The New York Times (kind of) apologizes for comparing everywhere to Brooklyn

It's always hard to tell how self-aware The New York Times is when it trolls Brooklyn/hipsters/basically anyone under the age of 40. Is their Brooklyn fetish really that embarrassingly out of touch, or is there someone over there kicking back and laughing maniacally every time the Internet whips itself into a frenzy?

The Times indicated today on its blog that it has maybe, possibly, gone a bit overboard in using Brooklyn as "the measuring stick or point of comparison for everywhere." 

"What’s next?" asks the Times' associate managing editor Philip Corbett. "Describing Manaus as the Williamsburg of the Amazon? Katmandu as the Cobble Hill of Nepal?"

Corbett is joking (we think?), but, uh, that's not too far off from what they've been doing, as Corbett himself points out:

"'Chic organic farms, cowsheds serving fresh-picked herbs and tables made from old electric cable spools. Move over, Brooklyn: the South African city’s artisanal charms are enough to make any New Yorker fall in love.'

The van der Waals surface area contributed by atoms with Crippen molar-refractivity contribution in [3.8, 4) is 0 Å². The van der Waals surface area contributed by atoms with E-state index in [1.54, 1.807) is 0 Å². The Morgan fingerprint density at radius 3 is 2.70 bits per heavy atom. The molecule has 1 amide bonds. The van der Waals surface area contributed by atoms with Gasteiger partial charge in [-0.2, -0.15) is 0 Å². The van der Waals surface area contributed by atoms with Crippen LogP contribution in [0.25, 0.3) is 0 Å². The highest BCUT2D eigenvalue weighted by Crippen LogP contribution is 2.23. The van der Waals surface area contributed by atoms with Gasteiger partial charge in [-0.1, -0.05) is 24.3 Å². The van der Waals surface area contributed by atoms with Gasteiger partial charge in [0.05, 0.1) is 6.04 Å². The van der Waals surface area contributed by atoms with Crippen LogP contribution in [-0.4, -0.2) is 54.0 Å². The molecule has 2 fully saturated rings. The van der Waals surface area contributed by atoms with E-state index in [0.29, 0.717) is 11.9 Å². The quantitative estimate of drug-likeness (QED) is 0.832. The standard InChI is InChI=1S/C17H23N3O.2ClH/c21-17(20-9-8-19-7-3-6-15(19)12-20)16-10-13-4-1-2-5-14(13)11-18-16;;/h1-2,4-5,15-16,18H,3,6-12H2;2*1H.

Granted, the whole conceit of this travel essay was an attempt to impress a jaded New Yorker. But really — is the allure of Cape Town best measured by its resemblance to Williamsburg?"

This point of clarity may have been spurred by the folks at The Atlantic, who published an article last month entitled "All the Places The New York Times Has Compared to Brooklyn", which recounts 12 clear-cut examples that are either about other cities being like Brooklyn, ("Oakland: Brooklyn By the Bay") or Brooklynites encroaching on other places (The Hudson Valley: "Williamsburg on the Hudson").

The first part of overcoming a problem is admitting that you have a problem in the first place, so maybe this is a sign that The Times will take a saner approach to the big borough across the East River. We'll keep you posted. Just as soon as we finish adjusting our monocles.

Pete Dombrosky is an Editorial Assistant at Thrillist and he is a proud resident of Brooklyn, but not too proud. Cross the bridge and join him on Twitter.